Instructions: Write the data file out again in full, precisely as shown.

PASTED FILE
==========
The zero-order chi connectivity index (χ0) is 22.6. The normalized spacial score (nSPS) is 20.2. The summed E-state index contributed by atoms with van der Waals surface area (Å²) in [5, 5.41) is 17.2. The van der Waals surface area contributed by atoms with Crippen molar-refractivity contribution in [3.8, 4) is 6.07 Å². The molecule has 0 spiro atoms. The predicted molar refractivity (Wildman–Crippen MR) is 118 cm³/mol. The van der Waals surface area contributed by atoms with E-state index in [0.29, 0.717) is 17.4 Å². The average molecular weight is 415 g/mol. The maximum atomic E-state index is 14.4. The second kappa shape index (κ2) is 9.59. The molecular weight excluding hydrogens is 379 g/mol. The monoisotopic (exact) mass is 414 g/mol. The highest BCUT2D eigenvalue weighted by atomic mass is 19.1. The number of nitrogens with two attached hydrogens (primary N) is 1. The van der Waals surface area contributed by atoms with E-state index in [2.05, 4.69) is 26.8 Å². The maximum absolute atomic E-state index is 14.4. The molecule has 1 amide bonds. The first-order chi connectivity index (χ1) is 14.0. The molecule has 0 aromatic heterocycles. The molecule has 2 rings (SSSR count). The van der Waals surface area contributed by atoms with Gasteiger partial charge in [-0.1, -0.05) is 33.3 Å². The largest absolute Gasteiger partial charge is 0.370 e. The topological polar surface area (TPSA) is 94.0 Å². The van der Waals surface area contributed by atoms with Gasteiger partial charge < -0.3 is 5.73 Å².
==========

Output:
The zero-order chi connectivity index (χ0) is 22.6. The normalized spacial score (nSPS) is 20.2. The summed E-state index contributed by atoms with van der Waals surface area (Å²) in [5, 5.41) is 17.2. The van der Waals surface area contributed by atoms with Crippen molar-refractivity contribution in [3.8, 4) is 6.07 Å². The molecule has 0 spiro atoms. The predicted molar refractivity (Wildman–Crippen MR) is 118 cm³/mol. The van der Waals surface area contributed by atoms with E-state index in [0.29, 0.717) is 17.4 Å². The average molecular weight is 415 g/mol. The maximum atomic E-state index is 14.4. The second kappa shape index (κ2) is 9.59. The molecular weight excluding hydrogens is 379 g/mol. The monoisotopic (exact) mass is 414 g/mol. The highest BCUT2D eigenvalue weighted by atomic mass is 19.1. The number of nitrogens with two attached hydrogens (primary N) is 1. The van der Waals surface area contributed by atoms with E-state index in [2.05, 4.69) is 26.8 Å². The maximum absolute atomic E-state index is 14.4. The molecule has 1 amide bonds. The first-order chi connectivity index (χ1) is 14.0. The molecule has 0 aromatic heterocycles. The molecule has 2 rings (SSSR count). The van der Waals surface area contributed by atoms with Gasteiger partial charge in [-0.1, -0.05) is 33.3 Å². The largest absolute Gasteiger partial charge is 0.370 e. The topological polar surface area (TPSA) is 94.0 Å². The van der Waals surface area contributed by atoms with Gasteiger partial charge < -0.3 is 5.73 Å².